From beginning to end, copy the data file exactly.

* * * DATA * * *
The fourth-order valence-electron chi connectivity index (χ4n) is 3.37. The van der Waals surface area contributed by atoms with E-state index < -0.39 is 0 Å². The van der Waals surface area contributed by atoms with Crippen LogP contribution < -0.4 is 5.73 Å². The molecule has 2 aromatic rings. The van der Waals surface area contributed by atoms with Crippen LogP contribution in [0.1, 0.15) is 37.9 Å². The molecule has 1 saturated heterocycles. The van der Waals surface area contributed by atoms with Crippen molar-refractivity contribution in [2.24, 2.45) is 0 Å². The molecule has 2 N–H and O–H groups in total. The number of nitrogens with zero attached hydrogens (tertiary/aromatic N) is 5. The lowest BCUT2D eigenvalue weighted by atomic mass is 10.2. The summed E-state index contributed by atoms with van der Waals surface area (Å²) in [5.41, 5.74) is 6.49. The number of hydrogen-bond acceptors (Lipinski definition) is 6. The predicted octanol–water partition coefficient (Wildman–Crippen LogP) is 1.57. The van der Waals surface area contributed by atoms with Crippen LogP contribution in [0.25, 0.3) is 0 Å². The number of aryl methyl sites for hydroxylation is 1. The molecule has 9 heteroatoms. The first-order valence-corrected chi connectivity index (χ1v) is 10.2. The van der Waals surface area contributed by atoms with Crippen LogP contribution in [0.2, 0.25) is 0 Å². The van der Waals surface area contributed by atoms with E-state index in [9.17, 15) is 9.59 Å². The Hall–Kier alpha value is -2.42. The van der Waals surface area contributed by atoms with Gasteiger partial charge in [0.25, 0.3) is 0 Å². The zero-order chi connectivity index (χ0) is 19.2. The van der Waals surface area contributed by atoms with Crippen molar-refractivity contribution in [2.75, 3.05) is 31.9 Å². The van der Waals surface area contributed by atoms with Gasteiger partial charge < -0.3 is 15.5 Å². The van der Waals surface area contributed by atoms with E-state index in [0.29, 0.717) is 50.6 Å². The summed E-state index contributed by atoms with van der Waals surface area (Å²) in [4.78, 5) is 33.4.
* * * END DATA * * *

The fourth-order valence-electron chi connectivity index (χ4n) is 3.37. The van der Waals surface area contributed by atoms with E-state index < -0.39 is 0 Å². The van der Waals surface area contributed by atoms with Crippen LogP contribution < -0.4 is 5.73 Å². The molecule has 2 aromatic rings. The van der Waals surface area contributed by atoms with Crippen LogP contribution in [0.1, 0.15) is 37.9 Å². The molecule has 1 saturated heterocycles. The van der Waals surface area contributed by atoms with Crippen molar-refractivity contribution in [2.24, 2.45) is 0 Å². The molecule has 2 N–H and O–H groups in total. The number of nitrogens with zero attached hydrogens (tertiary/aromatic N) is 5. The lowest BCUT2D eigenvalue weighted by atomic mass is 10.2. The summed E-state index contributed by atoms with van der Waals surface area (Å²) in [5.41, 5.74) is 6.49. The number of hydrogen-bond acceptors (Lipinski definition) is 6. The predicted octanol–water partition coefficient (Wildman–Crippen LogP) is 1.57. The van der Waals surface area contributed by atoms with Crippen LogP contribution in [0.25, 0.3) is 0 Å². The number of aryl methyl sites for hydroxylation is 1. The molecule has 9 heteroatoms. The first-order valence-corrected chi connectivity index (χ1v) is 10.2. The van der Waals surface area contributed by atoms with Crippen LogP contribution in [0.2, 0.25) is 0 Å². The van der Waals surface area contributed by atoms with E-state index in [9.17, 15) is 9.59 Å². The Hall–Kier alpha value is -2.42. The van der Waals surface area contributed by atoms with Gasteiger partial charge in [0.25, 0.3) is 0 Å². The zero-order chi connectivity index (χ0) is 19.2. The van der Waals surface area contributed by atoms with Crippen molar-refractivity contribution in [2.75, 3.05) is 31.9 Å². The van der Waals surface area contributed by atoms with Gasteiger partial charge < -0.3 is 15.5 Å². The van der Waals surface area contributed by atoms with E-state index in [0.29, 0.717) is 50.6 Å². The summed E-state index contributed by atoms with van der Waals surface area (Å²) in [4.78, 5) is 33.4.